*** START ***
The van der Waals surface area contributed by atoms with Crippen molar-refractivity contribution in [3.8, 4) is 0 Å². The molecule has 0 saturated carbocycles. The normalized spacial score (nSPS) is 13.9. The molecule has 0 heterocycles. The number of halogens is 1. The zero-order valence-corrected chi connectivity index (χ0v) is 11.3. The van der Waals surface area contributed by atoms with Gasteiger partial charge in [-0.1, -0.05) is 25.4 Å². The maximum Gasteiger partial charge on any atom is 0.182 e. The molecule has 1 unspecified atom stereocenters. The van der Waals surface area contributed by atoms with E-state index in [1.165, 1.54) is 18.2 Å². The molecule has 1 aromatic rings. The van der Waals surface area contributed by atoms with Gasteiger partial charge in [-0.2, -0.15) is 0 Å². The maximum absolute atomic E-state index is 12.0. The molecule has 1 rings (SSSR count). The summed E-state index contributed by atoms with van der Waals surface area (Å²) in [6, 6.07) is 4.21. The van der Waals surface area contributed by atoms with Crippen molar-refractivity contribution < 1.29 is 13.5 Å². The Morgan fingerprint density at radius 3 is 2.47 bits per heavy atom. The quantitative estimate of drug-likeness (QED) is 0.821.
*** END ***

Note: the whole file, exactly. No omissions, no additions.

The van der Waals surface area contributed by atoms with Crippen molar-refractivity contribution in [3.8, 4) is 0 Å². The molecule has 0 saturated carbocycles. The normalized spacial score (nSPS) is 13.9. The molecule has 0 heterocycles. The number of halogens is 1. The zero-order valence-corrected chi connectivity index (χ0v) is 11.3. The van der Waals surface area contributed by atoms with Gasteiger partial charge in [-0.1, -0.05) is 25.4 Å². The maximum Gasteiger partial charge on any atom is 0.182 e. The molecule has 1 unspecified atom stereocenters. The van der Waals surface area contributed by atoms with E-state index in [1.165, 1.54) is 18.2 Å². The molecule has 1 aromatic rings. The van der Waals surface area contributed by atoms with Gasteiger partial charge in [-0.2, -0.15) is 0 Å². The maximum absolute atomic E-state index is 12.0. The molecule has 1 rings (SSSR count). The summed E-state index contributed by atoms with van der Waals surface area (Å²) in [6, 6.07) is 4.21. The van der Waals surface area contributed by atoms with Crippen molar-refractivity contribution < 1.29 is 13.5 Å². The Morgan fingerprint density at radius 3 is 2.47 bits per heavy atom. The quantitative estimate of drug-likeness (QED) is 0.821.